21: Machine Guns Machine guns were first used in the civil war to devastating effect but during World War I their effectiveness reached frightening levels. They fired up too 600 bullets a minute. This artillery was new and upgraded. Duncan, Matt, BJ, Bradley
22: General John Pershing General "Black Jack" Pershing was the leader of the American Expeditionary Force. He was a beloved leader and tactical expert. The success of our military efforts was due, in large part, to his superb leadership skills and organizational abilities.
23: Eddie Rickenbacker/Ace of Aces Eddie Rickenbacker is considered to be the most succesful U.S. pilot in WWI. He served in the Army Air Service and was instrumental in bringing modern warfare to the skies. Before the war, Richenbacker was a race car driver. He brought the passion and determination of a high pressure competitor to WWI. Mark V.
24: Sergent Alvin C. York Sergeant Alvin C. York was known as one of the greatest American heroes of World War I. He won twelve medals including: | Congressional Medal of Honor , Distinguished Service Cross, and the French Croix de Guerre. He won all of these medals because on October 8. 1918 Sergeant York took out a German machine gun, and then led a small detachment who captured 132 German prisoners. In his honor an Institute in Jamestown, Tennessee was established and named after him. Lani B.
25: Major Charles Whittleysey Commander of the Lost Battalion of WWI A "New York Lawyer" from New England among Regular Army Officers! Derisevely nicknamed "Galloping Charlie" at Camp Upton because of his slender figure and long legs! His unit was trapped from October 2-7, 1918 in the Argonne Forest mini-Lost Battalion on Sept 28th. Led this Lost Battalion, saving the lives of over 200 men. He received Congressional Medal of Honor. After war a national hero who: Was declared one of the "three outstanding heroes of the AEF" by General Pershing. A pall bearer for the opening of the "Tomb of the Unknown Soldier and Chairman of Red Cross Roll Call. He was burdened by war memories, request for help from soldiers and widows, and his "hero" status, commited suicide 11/29/21! I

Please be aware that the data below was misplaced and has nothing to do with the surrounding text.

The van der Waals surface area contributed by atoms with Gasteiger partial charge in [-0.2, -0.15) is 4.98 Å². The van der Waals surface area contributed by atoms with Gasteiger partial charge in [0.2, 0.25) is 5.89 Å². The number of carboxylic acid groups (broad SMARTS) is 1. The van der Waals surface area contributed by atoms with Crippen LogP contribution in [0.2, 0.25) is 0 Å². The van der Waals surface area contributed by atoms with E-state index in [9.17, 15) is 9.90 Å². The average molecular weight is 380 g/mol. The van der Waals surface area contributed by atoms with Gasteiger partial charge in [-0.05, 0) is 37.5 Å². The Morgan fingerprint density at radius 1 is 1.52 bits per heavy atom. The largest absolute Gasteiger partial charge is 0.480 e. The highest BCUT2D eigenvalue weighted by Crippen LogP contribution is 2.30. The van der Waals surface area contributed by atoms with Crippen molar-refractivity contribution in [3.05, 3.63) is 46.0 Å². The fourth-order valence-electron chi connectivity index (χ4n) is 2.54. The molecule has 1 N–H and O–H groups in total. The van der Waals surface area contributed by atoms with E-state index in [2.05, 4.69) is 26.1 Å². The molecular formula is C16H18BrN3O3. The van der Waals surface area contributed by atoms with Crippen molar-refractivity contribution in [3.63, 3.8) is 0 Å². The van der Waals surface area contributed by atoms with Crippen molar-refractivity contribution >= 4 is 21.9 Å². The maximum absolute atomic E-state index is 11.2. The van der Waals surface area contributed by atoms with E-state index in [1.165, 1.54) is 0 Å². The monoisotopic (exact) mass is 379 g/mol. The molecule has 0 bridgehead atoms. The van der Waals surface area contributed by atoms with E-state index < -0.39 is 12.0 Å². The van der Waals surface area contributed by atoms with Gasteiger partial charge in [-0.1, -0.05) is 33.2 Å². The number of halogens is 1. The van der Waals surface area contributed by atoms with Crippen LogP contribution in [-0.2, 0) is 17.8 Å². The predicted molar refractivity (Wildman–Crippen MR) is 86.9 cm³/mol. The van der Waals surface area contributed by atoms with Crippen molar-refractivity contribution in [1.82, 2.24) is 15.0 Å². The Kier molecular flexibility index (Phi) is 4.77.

26: Battle of the Somme The Battle of the Somme was planned as a joint French and British operation.
27: Something of a moral victory for the allies as represented by Belgium, the Batlle of Liege ran for twelve days from 5-16 of August in 1914. Afterwards it resulted in a heavy lose upon the German Invasion forces then they were outnumbered by the Belgians. The battle of Liege Signified the first land battle of the war, as the German Second Army crossed the frontier into Belgium. After so much trouble through out the war German couldn`t get Belgium to surrender like they wanted so the war exceeded into next stage of the Schlieffen Plan.
28: Kaiser Wilhelm of Germany The contemporary British reference to the First World War as "the Kaiser's War" in the same way that the Second was "Hitler's War" is not wholly accurate in its suggestion that William was deliberately responsible for unleashing the conflict. "He may not have been 'the father of war' but he was certainly its godfather' He abdicated the throne in November 1918 and died in exile in 1941.
29: THE RED BARON By Alley Smith Manfred Albrecht Freiherr von Richthofen was a German fighter pilot known as the "Red Baron". He was the most successful flying ace of WWI. He was credited with 80 confirmed air combat victories and died whilst attempting to cleaim his 81st kill over his enemy territory. Von Richthofen was born in Kleinburg, near Breslau, Silsia. When he was 9 years old he moved with his family to Schweidnitz. Von Richthofen enjoyed riding horses and hunting. After he completed his cabinet raining in 1911 he entered a calvary unit (Ulanen-Regiment Kaiser Alexander des III von Russland.) Von Richthofen was killed just after 11 a.m. on April 21, 1918. At the time the Baron had been pursuing a Sopwith Camel, piloted by a novice Canadian pilot, Lieutenant Wilfrid "Wop" May, Royal Air Force. In turn, the Baron was spotted and briefly attacked by a Camel, piloted by a school friend (and flight Commander) of May, Canadian Captain Arthur "Roy" Brown, who had to dive steeply at very high speed to intervene, and then had to climb steeply to avoid hitting the ground. Richthofen turned to avoid this attack, and then resumed his pursuit of May. It was almost certainly during the last stage of this pursuit that Richthofen was hit by a single .303 bullet, that caused such severe damage to his heart and lungs that killed him instantly. In the last seconds of his life, he managed to make a hasty but controlled landing in a field on a hill near the Bray-Corbie road, in a sector controlled by the Australian Imperial Force (AIF). His Fokker was not badly damaged by the landing, but it was rapidly demolished by souvenir hunters. One witness, Gunner George Ridgway, stated that when he and other Australian soldiers reached the plane, Richthofen was still alive but died moments later. Another eye witness, Sgt. Ted Smout of the Australian Medical Corps, reported that Richthofen's last word was "broken" immediatly before he died.